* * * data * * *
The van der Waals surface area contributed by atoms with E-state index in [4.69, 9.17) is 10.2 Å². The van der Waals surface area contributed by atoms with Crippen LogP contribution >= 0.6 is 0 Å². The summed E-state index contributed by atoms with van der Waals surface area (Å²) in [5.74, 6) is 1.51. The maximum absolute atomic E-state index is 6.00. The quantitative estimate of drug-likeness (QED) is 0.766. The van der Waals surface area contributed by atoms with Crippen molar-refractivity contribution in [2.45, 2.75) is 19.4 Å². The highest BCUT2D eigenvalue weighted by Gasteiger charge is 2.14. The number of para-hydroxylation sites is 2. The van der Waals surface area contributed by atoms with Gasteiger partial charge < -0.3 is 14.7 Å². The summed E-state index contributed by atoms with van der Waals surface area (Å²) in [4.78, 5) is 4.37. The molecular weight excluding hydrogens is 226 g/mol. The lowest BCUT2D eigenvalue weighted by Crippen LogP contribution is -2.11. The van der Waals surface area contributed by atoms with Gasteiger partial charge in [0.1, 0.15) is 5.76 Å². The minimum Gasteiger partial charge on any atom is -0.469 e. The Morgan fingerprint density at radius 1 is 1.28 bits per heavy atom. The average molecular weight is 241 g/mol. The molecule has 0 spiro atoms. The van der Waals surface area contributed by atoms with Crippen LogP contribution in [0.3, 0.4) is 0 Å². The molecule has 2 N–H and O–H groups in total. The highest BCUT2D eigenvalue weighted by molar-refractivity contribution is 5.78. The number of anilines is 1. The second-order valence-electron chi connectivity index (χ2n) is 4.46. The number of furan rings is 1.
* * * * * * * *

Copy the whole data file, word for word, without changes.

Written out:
The van der Waals surface area contributed by atoms with E-state index in [4.69, 9.17) is 10.2 Å². The van der Waals surface area contributed by atoms with Crippen LogP contribution >= 0.6 is 0 Å². The summed E-state index contributed by atoms with van der Waals surface area (Å²) in [5.74, 6) is 1.51. The maximum absolute atomic E-state index is 6.00. The quantitative estimate of drug-likeness (QED) is 0.766. The van der Waals surface area contributed by atoms with Crippen molar-refractivity contribution in [2.45, 2.75) is 19.4 Å². The highest BCUT2D eigenvalue weighted by Gasteiger charge is 2.14. The number of para-hydroxylation sites is 2. The van der Waals surface area contributed by atoms with Gasteiger partial charge < -0.3 is 14.7 Å². The summed E-state index contributed by atoms with van der Waals surface area (Å²) in [4.78, 5) is 4.37. The molecular weight excluding hydrogens is 226 g/mol. The lowest BCUT2D eigenvalue weighted by Crippen LogP contribution is -2.11. The van der Waals surface area contributed by atoms with Gasteiger partial charge in [0.1, 0.15) is 5.76 Å². The minimum Gasteiger partial charge on any atom is -0.469 e. The Morgan fingerprint density at radius 1 is 1.28 bits per heavy atom. The average molecular weight is 241 g/mol. The molecule has 0 spiro atoms. The van der Waals surface area contributed by atoms with Crippen LogP contribution in [0.3, 0.4) is 0 Å². The molecule has 2 N–H and O–H groups in total. The highest BCUT2D eigenvalue weighted by molar-refractivity contribution is 5.78. The number of anilines is 1. The second-order valence-electron chi connectivity index (χ2n) is 4.46. The number of furan rings is 1.